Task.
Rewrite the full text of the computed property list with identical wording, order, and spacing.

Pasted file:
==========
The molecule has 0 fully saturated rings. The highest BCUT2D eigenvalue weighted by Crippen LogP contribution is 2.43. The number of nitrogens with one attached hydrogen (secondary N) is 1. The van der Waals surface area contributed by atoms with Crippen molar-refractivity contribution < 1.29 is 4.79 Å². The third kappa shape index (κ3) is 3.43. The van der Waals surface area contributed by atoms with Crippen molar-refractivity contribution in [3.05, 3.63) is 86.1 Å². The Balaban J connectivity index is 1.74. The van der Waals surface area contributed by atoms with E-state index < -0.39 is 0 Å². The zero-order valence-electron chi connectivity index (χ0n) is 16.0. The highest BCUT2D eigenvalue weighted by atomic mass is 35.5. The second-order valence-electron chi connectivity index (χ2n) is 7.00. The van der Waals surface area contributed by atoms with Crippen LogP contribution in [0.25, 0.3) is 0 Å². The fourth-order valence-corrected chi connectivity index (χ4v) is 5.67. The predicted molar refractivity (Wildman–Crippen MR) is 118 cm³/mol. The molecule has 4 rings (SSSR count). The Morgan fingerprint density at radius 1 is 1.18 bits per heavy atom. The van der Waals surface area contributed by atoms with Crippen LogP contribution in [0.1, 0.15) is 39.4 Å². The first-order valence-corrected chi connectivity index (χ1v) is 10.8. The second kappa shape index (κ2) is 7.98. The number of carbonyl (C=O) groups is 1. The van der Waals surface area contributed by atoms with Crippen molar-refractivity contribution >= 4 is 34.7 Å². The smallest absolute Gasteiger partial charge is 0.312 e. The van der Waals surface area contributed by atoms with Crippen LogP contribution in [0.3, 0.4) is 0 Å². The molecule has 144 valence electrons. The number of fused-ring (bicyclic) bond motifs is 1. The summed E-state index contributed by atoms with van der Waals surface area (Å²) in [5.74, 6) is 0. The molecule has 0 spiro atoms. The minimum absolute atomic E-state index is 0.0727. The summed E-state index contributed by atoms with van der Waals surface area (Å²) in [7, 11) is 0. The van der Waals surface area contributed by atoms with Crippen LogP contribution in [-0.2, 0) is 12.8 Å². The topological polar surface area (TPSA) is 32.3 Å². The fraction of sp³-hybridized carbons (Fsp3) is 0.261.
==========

The molecule has 0 fully saturated rings. The highest BCUT2D eigenvalue weighted by Crippen LogP contribution is 2.43. The number of nitrogens with one attached hydrogen (secondary N) is 1. The van der Waals surface area contributed by atoms with Crippen molar-refractivity contribution < 1.29 is 4.79 Å². The third kappa shape index (κ3) is 3.43. The van der Waals surface area contributed by atoms with Crippen molar-refractivity contribution in [3.05, 3.63) is 86.1 Å². The Balaban J connectivity index is 1.74. The van der Waals surface area contributed by atoms with E-state index < -0.39 is 0 Å². The zero-order valence-electron chi connectivity index (χ0n) is 16.0. The highest BCUT2D eigenvalue weighted by atomic mass is 35.5. The second-order valence-electron chi connectivity index (χ2n) is 7.00. The van der Waals surface area contributed by atoms with Crippen LogP contribution in [0.25, 0.3) is 0 Å². The fourth-order valence-corrected chi connectivity index (χ4v) is 5.67. The predicted molar refractivity (Wildman–Crippen MR) is 118 cm³/mol. The molecule has 4 rings (SSSR count). The Morgan fingerprint density at radius 1 is 1.18 bits per heavy atom. The van der Waals surface area contributed by atoms with Crippen LogP contribution in [0.1, 0.15) is 39.4 Å². The first-order valence-corrected chi connectivity index (χ1v) is 10.8. The second kappa shape index (κ2) is 7.98. The number of carbonyl (C=O) groups is 1. The van der Waals surface area contributed by atoms with Crippen molar-refractivity contribution >= 4 is 34.7 Å². The smallest absolute Gasteiger partial charge is 0.312 e. The van der Waals surface area contributed by atoms with Crippen LogP contribution in [0.3, 0.4) is 0 Å². The molecule has 144 valence electrons. The number of fused-ring (bicyclic) bond motifs is 1. The summed E-state index contributed by atoms with van der Waals surface area (Å²) in [5.74, 6) is 0. The molecule has 0 spiro atoms. The minimum absolute atomic E-state index is 0.0727. The summed E-state index contributed by atoms with van der Waals surface area (Å²) in [7, 11) is 0. The van der Waals surface area contributed by atoms with Crippen LogP contribution in [-0.2, 0) is 12.8 Å². The topological polar surface area (TPSA) is 32.3 Å². The fraction of sp³-hybridized carbons (Fsp3) is 0.261.